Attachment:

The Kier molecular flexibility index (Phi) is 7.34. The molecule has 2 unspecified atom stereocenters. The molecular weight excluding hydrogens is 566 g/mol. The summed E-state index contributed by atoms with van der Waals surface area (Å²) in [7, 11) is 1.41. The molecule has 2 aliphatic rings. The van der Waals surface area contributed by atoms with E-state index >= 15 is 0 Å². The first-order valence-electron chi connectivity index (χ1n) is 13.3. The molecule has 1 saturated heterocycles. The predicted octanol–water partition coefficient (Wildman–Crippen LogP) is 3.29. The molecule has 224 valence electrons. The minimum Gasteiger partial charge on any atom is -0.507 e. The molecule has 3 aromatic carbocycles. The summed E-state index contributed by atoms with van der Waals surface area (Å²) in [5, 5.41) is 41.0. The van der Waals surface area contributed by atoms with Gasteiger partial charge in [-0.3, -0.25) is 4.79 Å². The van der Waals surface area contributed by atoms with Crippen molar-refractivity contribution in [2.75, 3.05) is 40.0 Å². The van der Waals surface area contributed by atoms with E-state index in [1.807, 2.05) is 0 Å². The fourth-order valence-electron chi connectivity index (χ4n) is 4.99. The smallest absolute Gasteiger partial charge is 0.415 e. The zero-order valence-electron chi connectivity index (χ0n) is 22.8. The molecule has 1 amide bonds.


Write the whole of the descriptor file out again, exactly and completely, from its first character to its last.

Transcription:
The Kier molecular flexibility index (Phi) is 7.34. The molecule has 2 unspecified atom stereocenters. The molecular weight excluding hydrogens is 566 g/mol. The summed E-state index contributed by atoms with van der Waals surface area (Å²) in [7, 11) is 1.41. The molecule has 2 aliphatic rings. The van der Waals surface area contributed by atoms with E-state index >= 15 is 0 Å². The first-order valence-electron chi connectivity index (χ1n) is 13.3. The molecule has 1 saturated heterocycles. The predicted octanol–water partition coefficient (Wildman–Crippen LogP) is 3.29. The molecule has 224 valence electrons. The minimum Gasteiger partial charge on any atom is -0.507 e. The molecule has 3 aromatic carbocycles. The summed E-state index contributed by atoms with van der Waals surface area (Å²) in [5, 5.41) is 41.0. The van der Waals surface area contributed by atoms with Gasteiger partial charge in [-0.3, -0.25) is 4.79 Å². The van der Waals surface area contributed by atoms with Crippen molar-refractivity contribution in [2.75, 3.05) is 40.0 Å². The van der Waals surface area contributed by atoms with E-state index in [1.807, 2.05) is 0 Å². The fourth-order valence-electron chi connectivity index (χ4n) is 4.99. The smallest absolute Gasteiger partial charge is 0.415 e. The zero-order valence-electron chi connectivity index (χ0n) is 22.8. The molecule has 1 amide bonds.